If your mirror has hardware that wraps to the front of the mirror, you will have the same problem we did: you cannot glue the board flush to the mirror.

We chose to notch out the frame where the hardware was to allow the frame to sit flush against the mirror. To do this, put the boards in place, but next to the mirror, then mark where the notches need to be.

Using my multi-tool I was able to cut the notch perfectly! We planned it out so the frame sat level on the notch to help hold it in place while the glue dried.

Framing a large bathroom mirror (11)

Next, install scrap wood or shims that are the same depth as your mirror. (The shims aren’t complete in the photo below and one is already covered, but you get the idea.)

Then, using the mirror construction adhesive, glue the bottom (which is already done in the picture above) and two sides of the frame to the mirror.  We also nailed the frame pieces to the wall through just the over hanging portion (not through the mirror!) to secure it.

Framing a large bathroom mirror (13)

Here is the bottom in place and the sides going up.

(Notice the side pieces are shorter than the top of the mirror, as mentioned earlier.)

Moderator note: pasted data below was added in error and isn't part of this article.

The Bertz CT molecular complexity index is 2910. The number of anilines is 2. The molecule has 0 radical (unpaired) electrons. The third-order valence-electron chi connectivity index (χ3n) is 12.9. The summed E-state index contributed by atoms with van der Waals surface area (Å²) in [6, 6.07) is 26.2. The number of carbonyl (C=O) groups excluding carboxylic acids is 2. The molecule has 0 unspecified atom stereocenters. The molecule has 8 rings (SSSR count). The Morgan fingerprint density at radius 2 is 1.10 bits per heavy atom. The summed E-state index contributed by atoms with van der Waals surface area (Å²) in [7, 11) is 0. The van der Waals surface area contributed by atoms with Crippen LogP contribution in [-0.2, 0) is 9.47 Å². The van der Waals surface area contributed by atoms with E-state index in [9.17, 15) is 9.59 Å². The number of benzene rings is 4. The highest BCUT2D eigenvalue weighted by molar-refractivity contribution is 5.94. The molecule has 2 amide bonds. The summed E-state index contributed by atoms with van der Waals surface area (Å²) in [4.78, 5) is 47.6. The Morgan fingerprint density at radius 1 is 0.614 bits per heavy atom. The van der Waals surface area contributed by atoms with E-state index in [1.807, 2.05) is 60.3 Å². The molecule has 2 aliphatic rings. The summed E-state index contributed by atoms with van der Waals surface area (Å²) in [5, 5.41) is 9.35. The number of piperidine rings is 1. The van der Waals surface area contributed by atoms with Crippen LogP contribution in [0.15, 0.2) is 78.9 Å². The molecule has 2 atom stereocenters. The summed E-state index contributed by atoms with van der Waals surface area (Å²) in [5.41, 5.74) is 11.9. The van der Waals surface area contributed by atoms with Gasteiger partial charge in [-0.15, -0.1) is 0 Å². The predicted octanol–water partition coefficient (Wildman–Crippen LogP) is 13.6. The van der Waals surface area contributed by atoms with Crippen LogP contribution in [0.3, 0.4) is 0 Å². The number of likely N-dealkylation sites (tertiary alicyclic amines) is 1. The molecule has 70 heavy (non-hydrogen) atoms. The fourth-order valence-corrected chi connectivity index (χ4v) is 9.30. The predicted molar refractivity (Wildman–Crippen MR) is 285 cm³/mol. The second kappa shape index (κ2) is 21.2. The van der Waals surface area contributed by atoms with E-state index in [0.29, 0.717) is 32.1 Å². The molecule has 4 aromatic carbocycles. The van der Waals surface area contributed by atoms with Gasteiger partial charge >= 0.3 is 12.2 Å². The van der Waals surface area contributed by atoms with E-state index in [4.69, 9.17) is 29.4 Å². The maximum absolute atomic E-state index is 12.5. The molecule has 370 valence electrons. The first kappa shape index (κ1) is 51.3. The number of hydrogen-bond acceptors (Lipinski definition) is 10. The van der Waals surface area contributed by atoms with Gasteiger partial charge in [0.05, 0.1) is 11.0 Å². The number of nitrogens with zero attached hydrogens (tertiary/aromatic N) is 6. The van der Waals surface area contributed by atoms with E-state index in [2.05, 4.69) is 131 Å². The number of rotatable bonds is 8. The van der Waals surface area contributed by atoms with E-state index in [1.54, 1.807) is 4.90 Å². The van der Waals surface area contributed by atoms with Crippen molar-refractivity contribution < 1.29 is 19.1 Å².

DIY Mirror Frame, Step 3: The top

We set the top frame in place then screwed it to the wall near the top and where the new lights would go.  We chose to screw it in, not glue it in place to allow us access to the original electrical box if needed in the future.


Next it was time to add the crown trim. Crown molding is like icing on the cake, don’t you think?  It makes everything look complete.

DIY Mirror Frame, Step 4: Caulk and paint

After adding caulk and a couple coats of paint, here is our DIY mirror frame that makes the whole bathroom look better!

DIY Mirror Frame By Remodelaholic

You can see here that, with the lights hanging down below the frame, we get twice the amount of light because of the reflection in the mirror.  This is so much better than the light fixture that was there before!